positioning a door in said preshaped shelter.

2. The method as recited in claim 1 including the steps of attaching a floor to the bottom portion of said cast shelter and positioning windows therein.

3. in the art of constructing a waterproof shelter by applying to an inflated form a coating of plastic polyurethane foam material which is capable of hardening into a rigid structure independent of support by said form, the improvement which comprises the steps of:

applying said polyurethane plastic coating to said form as a series of layers the innermost of which is waterproof and of the monocellular type made up mainly of non-interconnected cells and the outermost of which is porous and made up mainly of interconnected cells constituting in effect a plurality of intercommunicating voids;

the said innermost layer of said coating being characterized by its exceptional heat and moisture resistant qualities, and the said outermost layer by its porosity and ability to retain moisture incident thereon so as to provide an evaporative cooling effect for the wall of said shelter.

Patent Citations
Cited PatentFiling datePublication dateApplicantTitle
US2391432 *May 8, 1943Dec 25, 1945Mcdonnell Aircraft CorpProcess of manufacturing molded plastic die members with electric heating elements embodied therein
US2878153 *Feb 2, 1956Mar 17, 1959Agricola Reg TrustMethod of making mattresses, cushions, upholstery, heat and sound insulating coverings and the like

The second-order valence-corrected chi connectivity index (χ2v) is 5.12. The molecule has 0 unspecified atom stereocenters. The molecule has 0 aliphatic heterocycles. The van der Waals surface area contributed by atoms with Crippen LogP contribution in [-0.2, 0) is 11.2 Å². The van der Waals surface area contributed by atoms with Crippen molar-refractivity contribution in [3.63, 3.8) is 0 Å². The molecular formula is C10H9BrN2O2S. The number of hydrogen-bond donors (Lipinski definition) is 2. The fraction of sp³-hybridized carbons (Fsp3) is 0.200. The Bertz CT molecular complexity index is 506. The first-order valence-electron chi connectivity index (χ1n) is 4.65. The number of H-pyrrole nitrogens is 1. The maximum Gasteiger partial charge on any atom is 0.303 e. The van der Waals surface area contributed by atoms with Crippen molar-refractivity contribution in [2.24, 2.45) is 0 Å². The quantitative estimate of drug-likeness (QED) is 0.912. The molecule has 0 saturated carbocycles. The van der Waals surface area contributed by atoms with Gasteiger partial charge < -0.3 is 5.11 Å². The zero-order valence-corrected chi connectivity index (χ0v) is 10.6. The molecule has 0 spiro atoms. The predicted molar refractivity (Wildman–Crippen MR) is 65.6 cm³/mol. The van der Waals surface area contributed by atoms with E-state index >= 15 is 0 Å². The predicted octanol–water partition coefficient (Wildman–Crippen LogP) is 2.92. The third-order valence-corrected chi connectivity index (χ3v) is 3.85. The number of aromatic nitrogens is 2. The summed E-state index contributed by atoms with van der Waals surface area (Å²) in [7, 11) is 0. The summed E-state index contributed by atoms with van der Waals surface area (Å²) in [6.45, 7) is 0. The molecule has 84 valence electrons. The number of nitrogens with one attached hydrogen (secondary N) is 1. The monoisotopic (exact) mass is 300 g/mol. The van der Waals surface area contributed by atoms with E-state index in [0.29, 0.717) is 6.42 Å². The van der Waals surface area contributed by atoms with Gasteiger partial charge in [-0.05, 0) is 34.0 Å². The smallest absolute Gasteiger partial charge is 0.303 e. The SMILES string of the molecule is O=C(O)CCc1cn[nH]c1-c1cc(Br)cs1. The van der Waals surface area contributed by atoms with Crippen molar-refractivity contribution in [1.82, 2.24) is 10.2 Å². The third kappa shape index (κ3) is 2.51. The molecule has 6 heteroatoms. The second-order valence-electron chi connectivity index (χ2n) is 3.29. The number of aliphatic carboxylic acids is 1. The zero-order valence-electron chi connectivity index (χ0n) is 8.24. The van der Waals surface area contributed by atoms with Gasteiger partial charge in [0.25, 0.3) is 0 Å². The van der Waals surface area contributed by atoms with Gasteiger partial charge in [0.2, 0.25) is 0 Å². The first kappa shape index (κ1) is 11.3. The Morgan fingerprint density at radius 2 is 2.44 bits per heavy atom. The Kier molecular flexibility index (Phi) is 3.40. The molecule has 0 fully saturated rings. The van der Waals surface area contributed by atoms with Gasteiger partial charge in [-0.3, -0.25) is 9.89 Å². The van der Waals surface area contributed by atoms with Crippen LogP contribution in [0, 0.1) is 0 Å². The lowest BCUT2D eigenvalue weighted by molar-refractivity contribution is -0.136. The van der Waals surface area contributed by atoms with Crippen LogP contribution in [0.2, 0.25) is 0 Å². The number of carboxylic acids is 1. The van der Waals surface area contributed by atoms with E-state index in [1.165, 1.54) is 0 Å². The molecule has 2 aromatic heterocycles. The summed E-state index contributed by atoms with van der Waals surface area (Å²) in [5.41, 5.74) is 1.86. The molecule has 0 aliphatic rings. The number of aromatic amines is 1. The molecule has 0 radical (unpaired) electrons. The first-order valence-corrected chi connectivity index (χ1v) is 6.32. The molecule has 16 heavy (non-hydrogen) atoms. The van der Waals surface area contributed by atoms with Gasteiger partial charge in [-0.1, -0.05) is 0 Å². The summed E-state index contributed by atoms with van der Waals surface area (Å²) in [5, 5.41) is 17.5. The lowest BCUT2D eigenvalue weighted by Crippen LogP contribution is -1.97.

US2928138 *May 29, 1956Mar 15, 1960Wiegand Co Edwin LElectric heaters
US3184210 *Jun 25, 1962May 18, 1965Ite Circuit Breaker LtdCollapsible form jig
US3200236 *Jan 29, 1964Aug 10, 1965Geyer Robert CRadiant heater construction
US3277216 *May 26, 1964Oct 4, 1966Bayer AgThiol- or thionothiolphosphoric (-phosphonic, -phosphinic) acid esters
US3315424 *Sep 20, 1963Apr 25, 1967Smith Eugene SBuilding construction
CA586508A *Nov 3, 1959Noyes HowardSegmented mold
Referenced by
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US3855027 *Jun 22, 1972Dec 17, 1974IttOn-site fabrication of antennas
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U.S. Classification264/45.2, 264/32, 29/423, 29/460, D25/19, 264/46.6, 29/458, 52/2.15, 264/45.3
International ClassificationE04G11/04, E04G11/00, E04B1/16, E04H15/20
Cooperative ClassificationE04H15/20, E04G11/04, E04B1/169
European ClassificationE04B1/16F1A, E04G11/04, E04H15/20